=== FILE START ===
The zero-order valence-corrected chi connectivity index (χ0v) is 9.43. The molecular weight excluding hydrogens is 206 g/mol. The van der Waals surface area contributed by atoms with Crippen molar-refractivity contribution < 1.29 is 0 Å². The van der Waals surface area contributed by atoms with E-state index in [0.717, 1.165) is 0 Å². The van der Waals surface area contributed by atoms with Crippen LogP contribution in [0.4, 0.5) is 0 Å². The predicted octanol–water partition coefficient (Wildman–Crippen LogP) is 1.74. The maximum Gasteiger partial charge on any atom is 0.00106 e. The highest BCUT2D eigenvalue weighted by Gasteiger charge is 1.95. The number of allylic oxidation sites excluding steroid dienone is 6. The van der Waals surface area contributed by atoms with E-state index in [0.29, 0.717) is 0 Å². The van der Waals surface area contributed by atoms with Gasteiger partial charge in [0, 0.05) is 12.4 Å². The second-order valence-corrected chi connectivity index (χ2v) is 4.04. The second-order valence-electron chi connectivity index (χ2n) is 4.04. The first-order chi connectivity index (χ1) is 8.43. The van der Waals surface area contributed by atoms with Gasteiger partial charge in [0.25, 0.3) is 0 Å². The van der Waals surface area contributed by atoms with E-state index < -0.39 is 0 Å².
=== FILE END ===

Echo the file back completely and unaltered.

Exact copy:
The zero-order valence-corrected chi connectivity index (χ0v) is 9.43. The molecular weight excluding hydrogens is 206 g/mol. The van der Waals surface area contributed by atoms with Crippen molar-refractivity contribution < 1.29 is 0 Å². The van der Waals surface area contributed by atoms with E-state index in [0.717, 1.165) is 0 Å². The van der Waals surface area contributed by atoms with Crippen LogP contribution in [0.4, 0.5) is 0 Å². The predicted octanol–water partition coefficient (Wildman–Crippen LogP) is 1.74. The maximum Gasteiger partial charge on any atom is 0.00106 e. The highest BCUT2D eigenvalue weighted by Gasteiger charge is 1.95. The number of allylic oxidation sites excluding steroid dienone is 6. The van der Waals surface area contributed by atoms with E-state index in [0.29, 0.717) is 0 Å². The van der Waals surface area contributed by atoms with Gasteiger partial charge in [0, 0.05) is 12.4 Å². The second-order valence-corrected chi connectivity index (χ2v) is 4.04. The second-order valence-electron chi connectivity index (χ2n) is 4.04. The first-order chi connectivity index (χ1) is 8.43. The van der Waals surface area contributed by atoms with Gasteiger partial charge in [0.25, 0.3) is 0 Å². The van der Waals surface area contributed by atoms with E-state index < -0.39 is 0 Å².